The large number of VFX effects was difficult and involved going back to the note after adding the effects, talking about the notation work from start to finish.
Brown explained, âWe decided to rate SDR first to make it suitable for a larger audience. We noted ACES and the tone was mapped to rec709. I think at the time it was the best decision, especially with the progression of the pandemic, otherwise it would have complicated HDR approval. On other projects, we first evaluate HDR to meet our customer’s demand for the impressive range of color HDR offerings and the level of quality we can create. In my opinion, the HDR version is the best version in the series.
Bruce started the online editing work in September 2020 and ended in February 2021, with the various deliverables and the reversion until May 2021.
Each episode required a lot of online image enhancements and digital corrections, with the first episode requiring around 120 shots, not counting the visual effects of Goodbye Kansas.
Land removal, sky replacement, green screen composition, and phone and TV screen replacements were the bulk of the work in Blazing Griffin’s online sequel. The work was done in conjunction with Goodbye Kansas to ensure a consistent approach and look between inline patches and external visual effects. With over 100 earth / sky replacements and 80 screen replacements alone, that was a huge amount of work to do online.
All line finishes and notes were done using DaVinci Resolve, working with Resolve Fusion on the Notes Timeline. This allowed Brown and Bruce to work on the same timeline in parallel without needing to render back and forth. Along with the large amount of online work and the external visual effects, this kept projects flowing between the two suites.
Goodbye Kansas led the visual effects and created an intricate CG water effect and integration with live action photography. One major VFX sequence involved a fishing trawler pulled back and ultimately underwater by what later turned out to be a submarine, and another involved a person transferring from a live-action helicopter on a CG submarine.
VFX work also included various composition and environment work such as the creation of the fictional Dunloch Naval Base. About 180 VFX shots have been created.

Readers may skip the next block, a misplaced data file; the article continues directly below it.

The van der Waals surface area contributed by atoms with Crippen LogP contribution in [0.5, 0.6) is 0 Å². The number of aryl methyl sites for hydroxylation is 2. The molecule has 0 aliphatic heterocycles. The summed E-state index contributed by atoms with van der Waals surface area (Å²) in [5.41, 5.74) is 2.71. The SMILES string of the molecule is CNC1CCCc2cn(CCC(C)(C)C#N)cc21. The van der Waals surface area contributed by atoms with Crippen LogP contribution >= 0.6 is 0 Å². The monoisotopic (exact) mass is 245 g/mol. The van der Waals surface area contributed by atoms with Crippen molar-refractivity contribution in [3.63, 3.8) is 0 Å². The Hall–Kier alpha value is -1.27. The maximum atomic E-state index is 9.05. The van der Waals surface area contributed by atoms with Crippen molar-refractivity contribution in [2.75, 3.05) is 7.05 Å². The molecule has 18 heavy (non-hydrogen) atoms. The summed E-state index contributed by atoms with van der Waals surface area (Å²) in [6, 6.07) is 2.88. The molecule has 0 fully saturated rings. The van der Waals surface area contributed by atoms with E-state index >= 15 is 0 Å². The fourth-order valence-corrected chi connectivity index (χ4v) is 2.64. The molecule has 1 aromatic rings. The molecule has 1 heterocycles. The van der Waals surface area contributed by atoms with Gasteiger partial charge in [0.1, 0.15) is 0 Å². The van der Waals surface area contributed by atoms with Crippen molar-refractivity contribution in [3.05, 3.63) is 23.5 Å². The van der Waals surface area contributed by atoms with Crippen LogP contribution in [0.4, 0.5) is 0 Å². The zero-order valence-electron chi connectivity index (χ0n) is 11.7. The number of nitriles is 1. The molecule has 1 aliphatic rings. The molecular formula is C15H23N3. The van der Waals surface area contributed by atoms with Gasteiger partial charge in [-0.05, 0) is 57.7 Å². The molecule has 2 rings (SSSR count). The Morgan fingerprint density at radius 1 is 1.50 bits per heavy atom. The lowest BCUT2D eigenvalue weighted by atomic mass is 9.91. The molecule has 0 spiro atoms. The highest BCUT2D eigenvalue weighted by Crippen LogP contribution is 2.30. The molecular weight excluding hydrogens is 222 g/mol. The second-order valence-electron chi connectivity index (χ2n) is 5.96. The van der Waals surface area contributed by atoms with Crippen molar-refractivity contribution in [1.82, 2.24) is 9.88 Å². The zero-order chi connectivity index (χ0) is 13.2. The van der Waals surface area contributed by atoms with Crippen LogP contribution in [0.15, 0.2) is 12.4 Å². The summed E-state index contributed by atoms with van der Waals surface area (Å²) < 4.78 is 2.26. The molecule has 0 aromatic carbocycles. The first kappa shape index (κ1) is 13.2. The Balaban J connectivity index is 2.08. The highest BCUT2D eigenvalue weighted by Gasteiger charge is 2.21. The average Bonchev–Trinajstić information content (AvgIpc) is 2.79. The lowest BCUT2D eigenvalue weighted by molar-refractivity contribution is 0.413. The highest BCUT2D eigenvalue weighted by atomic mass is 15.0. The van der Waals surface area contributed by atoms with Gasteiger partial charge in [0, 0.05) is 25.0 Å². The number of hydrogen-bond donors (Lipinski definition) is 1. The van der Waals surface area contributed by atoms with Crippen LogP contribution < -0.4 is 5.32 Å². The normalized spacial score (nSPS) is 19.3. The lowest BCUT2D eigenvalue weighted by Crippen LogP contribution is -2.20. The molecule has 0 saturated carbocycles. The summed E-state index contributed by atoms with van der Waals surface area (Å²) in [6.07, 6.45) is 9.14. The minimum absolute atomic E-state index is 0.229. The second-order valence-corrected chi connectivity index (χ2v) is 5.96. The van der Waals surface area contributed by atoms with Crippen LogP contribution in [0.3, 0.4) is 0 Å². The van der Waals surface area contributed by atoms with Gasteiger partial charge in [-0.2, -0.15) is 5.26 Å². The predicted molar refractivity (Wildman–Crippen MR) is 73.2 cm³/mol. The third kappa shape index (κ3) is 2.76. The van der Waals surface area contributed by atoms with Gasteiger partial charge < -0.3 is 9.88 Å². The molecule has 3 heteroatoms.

James Prosser, Managing Director of Goodbye Kansas Studios – London, said: âIt was a fantastic collaboration in a very strange time. It was a real pleasure to work with a great team; Jake at World Productions, James & Isabelle the directors and Johanne at Blazing Griffin. We’re really excited to see the show when it airs.
“And a big thank you to the team at Goodbye Kansas, especially Supervisor Jim Parsons VFX, Producer Desiree Ryden, Supervisor CG Justin Long, and Mockup Supervisor Rafal Kaniewski.”
Savalas invested a lot of time in preproduction, researching environments and getting a feel for how those spaces might sound, from the Vanguard-class submarine control room to the crew’s mess at lunchtime. . An ex-submariner was on board throughout the production to answer questions and help give the show true authenticity.
The first episode opens with an incredible and intricate set sequence that takes place both above and below the water. Almost all of the above Water Dialogue has been replaced due to the nature of the incident and noise on set. This gave Savalas a greater degree of control to create a rich and intense soundtrack. A tough opening streak, the first five minutes took a whole day to perfect.
To improve efficiency and workflows, Savalas worked with developer Marc Specter using a dialog editor toolkit, Kraken, software that allowed the dialog editor to work together. focus on editing the dialogue, while automating many tasks that took days to complete. Soundflow has been used to automate dozens of often-repeated tasks.
On one of the quieter sequences involving two main characters, everything was reduced to focus on the dialogue and sound effects from the character point of view. Everything is strongly transformed (futzÃ©) which adds a real feeling of claustrophobia and isolation. It’s all about breathing and movement.
Kahl Henderson, Voice Mixer / MD at Savalas said: âI am incredibly proud of what the Savalas team has achieved on Vigil. It’s a beautifully rich soundtrack with an incredible work of dialogue, effects and sound effects. The best addition to our team is that no one notices the hundreds of hours of work that went into each episode, and they are just immersed in it.